Toyota Gets on Track for 24 Hours of LeMons

What do Toyota engineers do for fun on the weekends? Race cars, of course.

In February, the Toyota Engineering Motorsports team arrived in Birmingham, Alabama, for “24 Hours of LeMons,” an off the wall, endurance racing series, now in its 12th season. LeMons pits amateur drivers against auto enthusiasts and professional racers in a two-day rally where’s there’s only one essential rule for entry: No vehicle can have a street value of more than $500.

As you might expect, you don’t get much in the way of a race car for $500.  Required safety equipment; roll cage, fire suppression, racing seat, harness, etc. are not accounted for in the final cost of the car.  But, these cars are expected to perform anywhere between 12 and 24 hours continuously at speeds sometimes approaching 100 mph.  

“Every car out here is going to break,” says Steven Byington, a Specialist in Stamping Engineering at the Georgetown, Kentucky, manufacturing plant who has led Toyota’s race team at LeMons since 2013. “A lot of these cars are found on Craigslist, in junkyards, or in somebody’s backyard. The key to the whole thing is getting your issue corrected and getting your car back out on the track.”

For years Toyota has been racing a 1987 Corolla FX wagon, complete with wooden side paneling and a vintage surfboard affixed to the roof in homage to the car’s origins in Southern California. So far it has lasted 25 races. “It’s living proof that a Toyota car that's been actively driven hard can survive and be competitive,” says Byington, noting the vehicle has had multiple engine and transmission rebuilds.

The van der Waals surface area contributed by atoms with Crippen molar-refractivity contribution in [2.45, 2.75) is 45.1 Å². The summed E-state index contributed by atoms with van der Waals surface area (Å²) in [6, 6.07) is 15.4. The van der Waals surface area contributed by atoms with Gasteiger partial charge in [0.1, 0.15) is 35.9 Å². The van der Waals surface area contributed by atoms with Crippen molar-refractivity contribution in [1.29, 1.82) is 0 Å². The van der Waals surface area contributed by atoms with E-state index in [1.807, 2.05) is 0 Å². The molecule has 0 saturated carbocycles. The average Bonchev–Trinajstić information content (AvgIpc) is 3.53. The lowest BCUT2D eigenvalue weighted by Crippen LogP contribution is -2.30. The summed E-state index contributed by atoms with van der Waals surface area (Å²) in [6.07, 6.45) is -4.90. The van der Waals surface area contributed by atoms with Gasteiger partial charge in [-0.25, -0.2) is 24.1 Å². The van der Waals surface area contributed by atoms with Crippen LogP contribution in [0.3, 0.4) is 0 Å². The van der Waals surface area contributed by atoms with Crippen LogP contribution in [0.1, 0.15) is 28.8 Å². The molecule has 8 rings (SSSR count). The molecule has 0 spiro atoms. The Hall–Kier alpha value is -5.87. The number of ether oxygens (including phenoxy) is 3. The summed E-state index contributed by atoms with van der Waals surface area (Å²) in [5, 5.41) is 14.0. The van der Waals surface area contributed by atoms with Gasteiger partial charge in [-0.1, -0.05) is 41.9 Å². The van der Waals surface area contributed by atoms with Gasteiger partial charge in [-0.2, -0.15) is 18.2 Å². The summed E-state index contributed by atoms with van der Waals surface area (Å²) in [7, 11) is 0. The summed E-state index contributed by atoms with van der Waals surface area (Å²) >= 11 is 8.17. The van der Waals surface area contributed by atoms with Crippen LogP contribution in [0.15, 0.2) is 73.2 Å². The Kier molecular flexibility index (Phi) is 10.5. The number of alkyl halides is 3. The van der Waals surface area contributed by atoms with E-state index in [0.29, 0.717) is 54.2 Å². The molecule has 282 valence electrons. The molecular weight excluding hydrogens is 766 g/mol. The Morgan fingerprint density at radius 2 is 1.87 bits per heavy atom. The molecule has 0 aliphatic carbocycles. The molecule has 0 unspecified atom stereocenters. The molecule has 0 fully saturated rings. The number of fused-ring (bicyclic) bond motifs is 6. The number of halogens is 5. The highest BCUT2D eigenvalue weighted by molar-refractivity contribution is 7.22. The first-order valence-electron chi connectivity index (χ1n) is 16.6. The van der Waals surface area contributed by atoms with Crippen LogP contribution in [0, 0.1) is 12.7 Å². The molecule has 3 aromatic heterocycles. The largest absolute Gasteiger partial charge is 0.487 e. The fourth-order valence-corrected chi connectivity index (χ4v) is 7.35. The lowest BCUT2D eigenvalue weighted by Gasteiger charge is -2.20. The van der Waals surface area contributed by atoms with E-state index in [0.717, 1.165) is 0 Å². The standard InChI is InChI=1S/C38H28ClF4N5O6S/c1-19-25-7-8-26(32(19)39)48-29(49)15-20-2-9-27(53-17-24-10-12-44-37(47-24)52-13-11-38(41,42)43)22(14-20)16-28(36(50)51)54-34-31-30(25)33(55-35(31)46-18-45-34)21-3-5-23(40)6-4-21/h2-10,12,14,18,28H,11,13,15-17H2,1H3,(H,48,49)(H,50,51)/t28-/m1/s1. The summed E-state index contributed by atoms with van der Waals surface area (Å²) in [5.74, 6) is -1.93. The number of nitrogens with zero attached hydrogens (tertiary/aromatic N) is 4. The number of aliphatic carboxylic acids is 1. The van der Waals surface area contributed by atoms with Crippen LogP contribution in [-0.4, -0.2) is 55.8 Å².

While the LeMons event is known for its tongue-in-cheek ethos and eccentric personalities, some spectators come to witness the mishaps that occur when you push low-performance vehicles to an extreme.  

“The craziest thing I've ever seen here,” Byington recalls, “was a vehicle in front of me that caught on fire. It was a brand new team and they got a little bit scared and jumped out. But the car continued to roll down the track with nobody in it. And it actually passed another vehicle, gaining position in the race. That’s LeMons in a nutshell.”

Grassroots race events like LeMons and One Lap of America gives the Toyota engineers an opportunity to build their teamwork skills and showcase their knowhow.

“If you look around there’s a lot of other teams here racing Toyota vehicles,” Byington says. “They’re constantly asking us questions about how to build or modify something or whether we have a spare part.”

Does the team oblige, even in the heat of competition? Byington nods.

“We’re extremely proud of our cars.”

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